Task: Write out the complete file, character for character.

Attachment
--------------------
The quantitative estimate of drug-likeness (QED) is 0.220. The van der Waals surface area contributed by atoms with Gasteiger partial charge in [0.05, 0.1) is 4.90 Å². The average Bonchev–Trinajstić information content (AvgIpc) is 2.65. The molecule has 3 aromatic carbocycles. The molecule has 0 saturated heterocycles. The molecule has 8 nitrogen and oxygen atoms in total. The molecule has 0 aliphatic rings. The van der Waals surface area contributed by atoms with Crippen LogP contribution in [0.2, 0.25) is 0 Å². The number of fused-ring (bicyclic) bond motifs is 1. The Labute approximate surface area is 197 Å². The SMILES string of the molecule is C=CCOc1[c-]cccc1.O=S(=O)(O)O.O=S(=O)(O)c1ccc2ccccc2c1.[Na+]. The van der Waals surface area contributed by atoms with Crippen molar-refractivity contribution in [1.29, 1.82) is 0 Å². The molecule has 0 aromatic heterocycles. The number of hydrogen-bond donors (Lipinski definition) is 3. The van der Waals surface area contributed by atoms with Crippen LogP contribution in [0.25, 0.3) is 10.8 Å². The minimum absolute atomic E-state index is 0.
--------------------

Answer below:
The quantitative estimate of drug-likeness (QED) is 0.220. The van der Waals surface area contributed by atoms with Gasteiger partial charge in [0.05, 0.1) is 4.90 Å². The average Bonchev–Trinajstić information content (AvgIpc) is 2.65. The molecule has 3 aromatic carbocycles. The molecule has 0 saturated heterocycles. The molecule has 8 nitrogen and oxygen atoms in total. The molecule has 0 aliphatic rings. The van der Waals surface area contributed by atoms with Crippen LogP contribution in [0.2, 0.25) is 0 Å². The number of fused-ring (bicyclic) bond motifs is 1. The Labute approximate surface area is 197 Å². The SMILES string of the molecule is C=CCOc1[c-]cccc1.O=S(=O)(O)O.O=S(=O)(O)c1ccc2ccccc2c1.[Na+]. The van der Waals surface area contributed by atoms with Crippen molar-refractivity contribution in [1.29, 1.82) is 0 Å². The molecule has 0 aromatic heterocycles. The number of hydrogen-bond donors (Lipinski definition) is 3. The van der Waals surface area contributed by atoms with Crippen LogP contribution in [0.25, 0.3) is 10.8 Å². The minimum absolute atomic E-state index is 0.